The Tiny Hole in Airplane Windows Has An Important Role In Saving Our Lives
Airplanes are very complex in design. Ensuring the health and safety of passengers is essential and maintaining a certain pressure inside the cabins is one such aspect. There are huge chances that we will pass out as the vehicles soars through the skies, 11,000 metres above sea level and to prevent such incidents the cabin is pressurized. To maintain the cabin pressure it is ensured that no holes or leaks exist. But all of us who have travelled via planes must have noticed the small hole that exists in every window. So why does this hole exist, if holes are bad for the pressure?
Why the bleed hole in the airplane windows is so important
Mark Vanhoenacker, British Airways pilot reports about aviation for Slate. He said that these tiny holes are referred to as ‘bleed holes’ and are lodged between two other acrylic panes. So basically, when you are looking through an airplane window, you are in fact looking throw three different panes. The first pane is called the scratch pane. This is the pane that you can touch while seated inside the plane.
The second pane or the middle pane is the one that has the bleed hole. The third pane or the outer pane is extremely important and protects the inside of the cabin from the pressure difference outside. Both the middle and the outer pane create the barrier that protects us from the pressure but the most impact due to the pressure is experienced by the outer pane.
Before I explain how the three pane windows work, let me explain how the pressure changes while we fly through the skies. If everything is working perfectly, you won’t notice the pressure differences. The airplane cabin pumps in conditioned air that acts like the pressure you are used to experiencing while on the ground. When you travel to hill stations, many of us get nausea. This is due to the pressure differences and the pressurized cabin prevents this. So now you can travel with ease without passing out, feeling nauseas or suffering from hypoxia- which is a condition caused due to lack of oxygen and it may have fatal complications. Even as the altitude of the plane increases, you wouldn’t notice the difference.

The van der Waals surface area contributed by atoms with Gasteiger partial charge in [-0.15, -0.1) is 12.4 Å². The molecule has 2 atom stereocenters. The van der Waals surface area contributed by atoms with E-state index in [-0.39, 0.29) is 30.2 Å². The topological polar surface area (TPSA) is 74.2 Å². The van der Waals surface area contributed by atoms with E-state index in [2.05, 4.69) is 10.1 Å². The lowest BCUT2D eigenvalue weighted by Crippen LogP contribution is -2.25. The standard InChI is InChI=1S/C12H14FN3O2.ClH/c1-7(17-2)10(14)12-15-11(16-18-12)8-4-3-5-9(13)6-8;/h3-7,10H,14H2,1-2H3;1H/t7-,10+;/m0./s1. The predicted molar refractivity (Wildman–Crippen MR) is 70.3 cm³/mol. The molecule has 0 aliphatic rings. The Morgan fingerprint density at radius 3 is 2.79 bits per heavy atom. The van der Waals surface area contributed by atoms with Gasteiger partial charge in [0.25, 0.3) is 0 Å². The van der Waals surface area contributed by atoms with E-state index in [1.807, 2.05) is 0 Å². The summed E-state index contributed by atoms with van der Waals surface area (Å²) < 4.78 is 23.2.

According to the American Vacuum Society, we experience approximately 1 kg per square centimeter or 14.6 pounds per square inch of pressure at sea level. Increasing altitude causes the pressure to lower. If you climb an altitude of 10,679 metres, the pressure drops to 0.2 per square centimeter or 3.4 pounds per square inch. This is an enormous drop and our body cannot acclimatize so quickly to such low pressures. Due to this massive pressure difference, the air inside the plane wants to move outside to create a balance.
So what role does the window hole play in this entire matter? The hole reduces the pressure that the middle pane experiences so that only the outer pane experiences the full force of the pressure difference. Marlowe Moncure, director of technology at GKN Aerospace explained this,
“"[T]he purpose of the small bleed hole in the [middle] pane is to allow pressure to equilibrate between the passenger cabin and the air gap between the panes, so that the cabin pressure during flight is applied to only the outer pane.”
So it means that if due to pressure, the outer pane break or gets damaged, the middle pane with the hole can still protect us. Another role that this hole plays is that it prevents the windows from getting all fogged up. The temperature differences can cause a fogging effect but this hole prevents that. Like I said before, the airplane is a complex vehicle and even tiny holes play a major role in holding the entire structure in place. Amazing engineering isn’t it?
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